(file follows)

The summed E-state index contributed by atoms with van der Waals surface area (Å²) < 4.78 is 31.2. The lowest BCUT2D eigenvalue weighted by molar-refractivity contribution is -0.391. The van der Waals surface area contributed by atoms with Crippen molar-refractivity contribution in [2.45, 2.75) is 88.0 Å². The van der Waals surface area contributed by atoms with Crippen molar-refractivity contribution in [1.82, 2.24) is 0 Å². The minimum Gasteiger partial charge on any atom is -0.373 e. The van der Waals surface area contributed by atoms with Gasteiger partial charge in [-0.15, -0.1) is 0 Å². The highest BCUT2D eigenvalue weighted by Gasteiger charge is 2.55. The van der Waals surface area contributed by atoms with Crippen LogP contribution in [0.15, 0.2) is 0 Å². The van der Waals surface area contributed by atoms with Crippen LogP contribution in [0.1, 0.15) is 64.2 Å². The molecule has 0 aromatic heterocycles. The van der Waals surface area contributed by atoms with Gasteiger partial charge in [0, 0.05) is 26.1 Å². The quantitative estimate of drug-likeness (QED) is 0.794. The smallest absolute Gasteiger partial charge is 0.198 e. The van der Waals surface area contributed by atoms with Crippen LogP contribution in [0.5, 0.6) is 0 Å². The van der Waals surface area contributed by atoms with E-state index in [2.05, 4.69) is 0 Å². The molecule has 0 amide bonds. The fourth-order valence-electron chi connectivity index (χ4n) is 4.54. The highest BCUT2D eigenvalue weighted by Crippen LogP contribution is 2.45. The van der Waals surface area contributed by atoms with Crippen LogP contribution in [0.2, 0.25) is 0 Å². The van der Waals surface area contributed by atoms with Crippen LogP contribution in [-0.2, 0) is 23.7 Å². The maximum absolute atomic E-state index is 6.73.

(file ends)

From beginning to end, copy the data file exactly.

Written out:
The summed E-state index contributed by atoms with van der Waals surface area (Å²) < 4.78 is 31.2. The lowest BCUT2D eigenvalue weighted by molar-refractivity contribution is -0.391. The van der Waals surface area contributed by atoms with Crippen molar-refractivity contribution in [2.45, 2.75) is 88.0 Å². The van der Waals surface area contributed by atoms with Crippen molar-refractivity contribution in [1.82, 2.24) is 0 Å². The minimum Gasteiger partial charge on any atom is -0.373 e. The van der Waals surface area contributed by atoms with Gasteiger partial charge in [-0.15, -0.1) is 0 Å². The highest BCUT2D eigenvalue weighted by Gasteiger charge is 2.55. The van der Waals surface area contributed by atoms with Crippen LogP contribution in [0.15, 0.2) is 0 Å². The van der Waals surface area contributed by atoms with Crippen LogP contribution in [0.1, 0.15) is 64.2 Å². The molecule has 0 aromatic heterocycles. The van der Waals surface area contributed by atoms with Gasteiger partial charge in [0, 0.05) is 26.1 Å². The quantitative estimate of drug-likeness (QED) is 0.794. The smallest absolute Gasteiger partial charge is 0.198 e. The van der Waals surface area contributed by atoms with Crippen LogP contribution in [0.5, 0.6) is 0 Å². The van der Waals surface area contributed by atoms with E-state index in [2.05, 4.69) is 0 Å². The molecule has 0 amide bonds. The fourth-order valence-electron chi connectivity index (χ4n) is 4.54. The highest BCUT2D eigenvalue weighted by Crippen LogP contribution is 2.45. The van der Waals surface area contributed by atoms with Crippen LogP contribution in [0.2, 0.25) is 0 Å². The van der Waals surface area contributed by atoms with Crippen LogP contribution in [-0.2, 0) is 23.7 Å². The maximum absolute atomic E-state index is 6.73.